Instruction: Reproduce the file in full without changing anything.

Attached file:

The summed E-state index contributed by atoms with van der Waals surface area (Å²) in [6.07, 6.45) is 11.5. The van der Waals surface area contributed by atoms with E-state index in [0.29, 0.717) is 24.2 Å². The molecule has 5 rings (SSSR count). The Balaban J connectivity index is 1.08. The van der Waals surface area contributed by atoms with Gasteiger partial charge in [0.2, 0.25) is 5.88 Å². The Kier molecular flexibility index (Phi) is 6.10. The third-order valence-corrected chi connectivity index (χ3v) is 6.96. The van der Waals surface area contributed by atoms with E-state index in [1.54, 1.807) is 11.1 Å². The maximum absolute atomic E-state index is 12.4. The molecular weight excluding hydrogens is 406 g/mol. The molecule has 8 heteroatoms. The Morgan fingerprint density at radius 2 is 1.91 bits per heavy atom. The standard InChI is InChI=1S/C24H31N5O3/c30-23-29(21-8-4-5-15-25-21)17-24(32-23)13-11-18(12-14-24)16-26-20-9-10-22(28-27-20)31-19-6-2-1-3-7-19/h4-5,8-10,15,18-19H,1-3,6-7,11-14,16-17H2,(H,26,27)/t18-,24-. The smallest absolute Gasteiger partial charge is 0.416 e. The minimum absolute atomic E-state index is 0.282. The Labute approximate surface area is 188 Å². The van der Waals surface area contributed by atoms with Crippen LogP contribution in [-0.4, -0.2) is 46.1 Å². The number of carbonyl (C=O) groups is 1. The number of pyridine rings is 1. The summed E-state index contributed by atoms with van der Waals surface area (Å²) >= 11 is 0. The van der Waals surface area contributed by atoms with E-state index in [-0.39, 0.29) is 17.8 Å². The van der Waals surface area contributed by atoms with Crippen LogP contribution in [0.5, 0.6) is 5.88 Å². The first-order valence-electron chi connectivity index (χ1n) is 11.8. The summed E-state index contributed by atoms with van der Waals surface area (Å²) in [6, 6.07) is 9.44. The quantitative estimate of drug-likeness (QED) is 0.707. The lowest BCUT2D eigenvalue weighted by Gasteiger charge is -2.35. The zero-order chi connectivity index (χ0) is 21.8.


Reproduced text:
The summed E-state index contributed by atoms with van der Waals surface area (Å²) in [6.07, 6.45) is 11.5. The van der Waals surface area contributed by atoms with E-state index in [0.29, 0.717) is 24.2 Å². The molecule has 5 rings (SSSR count). The Balaban J connectivity index is 1.08. The van der Waals surface area contributed by atoms with Gasteiger partial charge in [0.2, 0.25) is 5.88 Å². The Kier molecular flexibility index (Phi) is 6.10. The third-order valence-corrected chi connectivity index (χ3v) is 6.96. The van der Waals surface area contributed by atoms with E-state index in [1.54, 1.807) is 11.1 Å². The maximum absolute atomic E-state index is 12.4. The molecular weight excluding hydrogens is 406 g/mol. The molecule has 8 heteroatoms. The Morgan fingerprint density at radius 2 is 1.91 bits per heavy atom. The standard InChI is InChI=1S/C24H31N5O3/c30-23-29(21-8-4-5-15-25-21)17-24(32-23)13-11-18(12-14-24)16-26-20-9-10-22(28-27-20)31-19-6-2-1-3-7-19/h4-5,8-10,15,18-19H,1-3,6-7,11-14,16-17H2,(H,26,27)/t18-,24-. The smallest absolute Gasteiger partial charge is 0.416 e. The minimum absolute atomic E-state index is 0.282. The Labute approximate surface area is 188 Å². The van der Waals surface area contributed by atoms with Crippen LogP contribution in [-0.4, -0.2) is 46.1 Å². The number of carbonyl (C=O) groups is 1. The number of pyridine rings is 1. The summed E-state index contributed by atoms with van der Waals surface area (Å²) >= 11 is 0. The van der Waals surface area contributed by atoms with E-state index in [-0.39, 0.29) is 17.8 Å². The van der Waals surface area contributed by atoms with Crippen LogP contribution in [0.5, 0.6) is 5.88 Å². The first-order valence-electron chi connectivity index (χ1n) is 11.8. The summed E-state index contributed by atoms with van der Waals surface area (Å²) in [6, 6.07) is 9.44. The quantitative estimate of drug-likeness (QED) is 0.707. The lowest BCUT2D eigenvalue weighted by Gasteiger charge is -2.35. The zero-order chi connectivity index (χ0) is 21.8.